The duty of fair representation is a right created by the United States Supreme Court some 70 years ago. The duty of fair representation, which is often described as the corollary to the fact that unionized employees cede bargaining power to their union, requires that the union represent employees fairly. Specifically, the union must act in a way that is not in bad faith, arbitrary, or discriminatory.
The union is permitted to act within a "wide range of reasonableness," and courts have required that a plaintiff in a duty of fair representation lawsuit show that actual damages have resulted from the failure to fairly represent the union member. More than that, the wrongdoing must not be merely negligent, unwise, or imprudent.
Duty of fair representation cases require extensive review of detailed facts. Your posting, consisting of 11 words, provides no information whatsoever. In that regard, five of those 11 words constitute a legal conclusion.
The way it works, when you want advice from an attorney, is that you present facts and you thus allow the attorney to reach legal conclusions based on those facts. In your posting, you have asked a simple question and then you backed it up with a simple legal conclusion. You don't really need a lawyer's advice if you can reach correct legal conclusions on your own.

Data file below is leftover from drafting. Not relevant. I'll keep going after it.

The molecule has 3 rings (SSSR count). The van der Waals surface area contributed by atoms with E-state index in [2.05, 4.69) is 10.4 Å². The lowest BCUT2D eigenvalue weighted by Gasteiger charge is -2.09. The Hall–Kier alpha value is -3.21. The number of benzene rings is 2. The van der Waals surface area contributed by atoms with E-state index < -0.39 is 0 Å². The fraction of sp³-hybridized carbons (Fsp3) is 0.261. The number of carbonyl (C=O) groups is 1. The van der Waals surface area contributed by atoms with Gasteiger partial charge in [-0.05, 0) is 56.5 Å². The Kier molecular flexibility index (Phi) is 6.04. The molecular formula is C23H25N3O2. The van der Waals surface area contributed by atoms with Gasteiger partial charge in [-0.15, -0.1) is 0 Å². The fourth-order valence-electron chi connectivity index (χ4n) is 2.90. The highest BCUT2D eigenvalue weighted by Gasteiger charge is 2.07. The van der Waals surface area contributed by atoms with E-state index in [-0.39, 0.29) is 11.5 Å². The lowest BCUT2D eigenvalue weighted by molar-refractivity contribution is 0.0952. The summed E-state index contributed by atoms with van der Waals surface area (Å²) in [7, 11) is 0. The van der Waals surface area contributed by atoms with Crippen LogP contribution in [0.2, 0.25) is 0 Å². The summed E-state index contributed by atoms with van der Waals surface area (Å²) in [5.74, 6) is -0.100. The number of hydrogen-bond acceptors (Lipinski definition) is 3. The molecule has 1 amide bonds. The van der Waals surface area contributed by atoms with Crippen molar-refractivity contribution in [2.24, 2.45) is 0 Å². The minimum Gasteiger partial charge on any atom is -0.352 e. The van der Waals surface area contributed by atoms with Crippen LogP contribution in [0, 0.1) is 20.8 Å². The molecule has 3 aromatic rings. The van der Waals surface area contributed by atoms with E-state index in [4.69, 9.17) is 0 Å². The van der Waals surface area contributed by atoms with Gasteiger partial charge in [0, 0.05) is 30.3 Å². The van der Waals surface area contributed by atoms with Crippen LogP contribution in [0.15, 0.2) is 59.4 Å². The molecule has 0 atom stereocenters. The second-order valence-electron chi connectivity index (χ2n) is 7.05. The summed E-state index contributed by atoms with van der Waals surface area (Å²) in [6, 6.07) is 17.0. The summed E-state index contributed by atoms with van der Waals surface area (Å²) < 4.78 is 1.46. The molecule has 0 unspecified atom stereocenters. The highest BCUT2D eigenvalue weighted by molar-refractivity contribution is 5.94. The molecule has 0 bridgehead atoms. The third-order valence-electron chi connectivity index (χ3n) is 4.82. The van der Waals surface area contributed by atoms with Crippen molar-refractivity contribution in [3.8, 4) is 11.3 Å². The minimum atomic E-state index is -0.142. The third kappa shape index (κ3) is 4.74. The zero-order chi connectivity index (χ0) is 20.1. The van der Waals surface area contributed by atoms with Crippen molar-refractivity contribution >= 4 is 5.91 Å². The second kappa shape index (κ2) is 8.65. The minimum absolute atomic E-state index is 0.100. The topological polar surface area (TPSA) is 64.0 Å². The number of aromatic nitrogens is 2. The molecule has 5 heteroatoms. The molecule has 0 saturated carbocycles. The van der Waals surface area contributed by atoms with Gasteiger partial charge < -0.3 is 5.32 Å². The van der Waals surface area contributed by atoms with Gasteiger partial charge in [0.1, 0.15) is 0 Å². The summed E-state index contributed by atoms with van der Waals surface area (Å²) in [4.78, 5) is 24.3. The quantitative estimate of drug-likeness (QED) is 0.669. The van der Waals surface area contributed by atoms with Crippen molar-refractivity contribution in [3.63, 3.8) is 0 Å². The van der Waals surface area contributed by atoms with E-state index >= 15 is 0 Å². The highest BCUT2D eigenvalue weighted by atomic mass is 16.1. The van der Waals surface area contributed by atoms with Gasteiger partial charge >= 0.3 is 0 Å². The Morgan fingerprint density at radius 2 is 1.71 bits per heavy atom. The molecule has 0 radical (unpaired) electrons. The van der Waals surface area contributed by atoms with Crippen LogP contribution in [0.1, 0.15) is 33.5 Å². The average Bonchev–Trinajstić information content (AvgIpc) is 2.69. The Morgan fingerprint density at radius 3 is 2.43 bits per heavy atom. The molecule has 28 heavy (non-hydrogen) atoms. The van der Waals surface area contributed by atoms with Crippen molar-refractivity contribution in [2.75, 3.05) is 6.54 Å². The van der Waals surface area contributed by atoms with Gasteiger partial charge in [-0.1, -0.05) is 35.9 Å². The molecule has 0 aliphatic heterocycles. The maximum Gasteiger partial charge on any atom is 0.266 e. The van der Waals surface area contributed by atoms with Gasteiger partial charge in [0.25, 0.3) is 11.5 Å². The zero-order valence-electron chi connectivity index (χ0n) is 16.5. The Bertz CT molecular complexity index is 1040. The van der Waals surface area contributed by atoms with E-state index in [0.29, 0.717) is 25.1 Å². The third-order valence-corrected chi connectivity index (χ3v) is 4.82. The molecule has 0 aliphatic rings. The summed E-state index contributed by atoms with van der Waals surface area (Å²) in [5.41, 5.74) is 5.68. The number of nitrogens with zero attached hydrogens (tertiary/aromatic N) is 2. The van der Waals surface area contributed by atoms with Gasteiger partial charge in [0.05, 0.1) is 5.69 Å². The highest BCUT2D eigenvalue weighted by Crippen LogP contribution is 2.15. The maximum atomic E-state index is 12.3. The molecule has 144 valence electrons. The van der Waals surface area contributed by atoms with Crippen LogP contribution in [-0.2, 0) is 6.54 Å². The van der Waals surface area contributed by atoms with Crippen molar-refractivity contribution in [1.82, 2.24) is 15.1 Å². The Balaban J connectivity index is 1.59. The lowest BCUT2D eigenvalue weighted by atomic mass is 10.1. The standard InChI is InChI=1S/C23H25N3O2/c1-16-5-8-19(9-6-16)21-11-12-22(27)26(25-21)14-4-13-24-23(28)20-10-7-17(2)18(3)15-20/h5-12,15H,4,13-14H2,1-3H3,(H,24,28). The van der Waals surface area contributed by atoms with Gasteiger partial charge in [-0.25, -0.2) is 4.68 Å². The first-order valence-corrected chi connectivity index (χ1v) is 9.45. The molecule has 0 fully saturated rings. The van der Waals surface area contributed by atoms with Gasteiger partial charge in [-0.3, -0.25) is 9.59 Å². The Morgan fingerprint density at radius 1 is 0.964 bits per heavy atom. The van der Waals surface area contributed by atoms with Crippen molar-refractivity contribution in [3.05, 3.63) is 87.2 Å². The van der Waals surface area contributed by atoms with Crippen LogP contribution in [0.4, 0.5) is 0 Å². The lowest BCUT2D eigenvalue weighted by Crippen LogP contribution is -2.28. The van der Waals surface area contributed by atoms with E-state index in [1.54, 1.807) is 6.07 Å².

You'd need to provide an array of facts to an attorney experienced in duty of fair representation cases.
In the meantime, the best advice I can give you is to get that legal advice QUICKLY. The duty of fair representation has one of the shortest statutes of limitations known to law -- six months. That six-month period starts at the time when the duty of fair representation was breached or when the union member reasonably should have known of the breach.
Good luck to you.
Michael S. Haber is a New York attorney. As such, his responses to posted inquiries, such as the one above, are limited to his understanding of law in the jurisdiction in which he practices and not to any other jurisdiction. In addition, no response to any posted inquiry should be deemed to constitute legal advice, nor to constitute the existence of an attorney/client or other contractual or fiduciary relationship, inasmuch as rendering legal advice involves the ability of the attorney to ask appropriate questions of the person seeking such advice and to thus gather appropriate information. In addition, an attorney/client relationship is formed only by specific agreement. The purpose of this answer is to provide the questioner with general information, not to outline specific legal rights and remedies.
I agree with other attorneys on here. Unions have a wide discretion in choosing which grievances to file and which claims to take further or to arbitration. The law gives unions a wide discretion in using their judgment as to whether or not represent an employee. Unless there is significant evidence that the union acts in discriminatory matter (which is very rare), any claim for failure to represent will fail.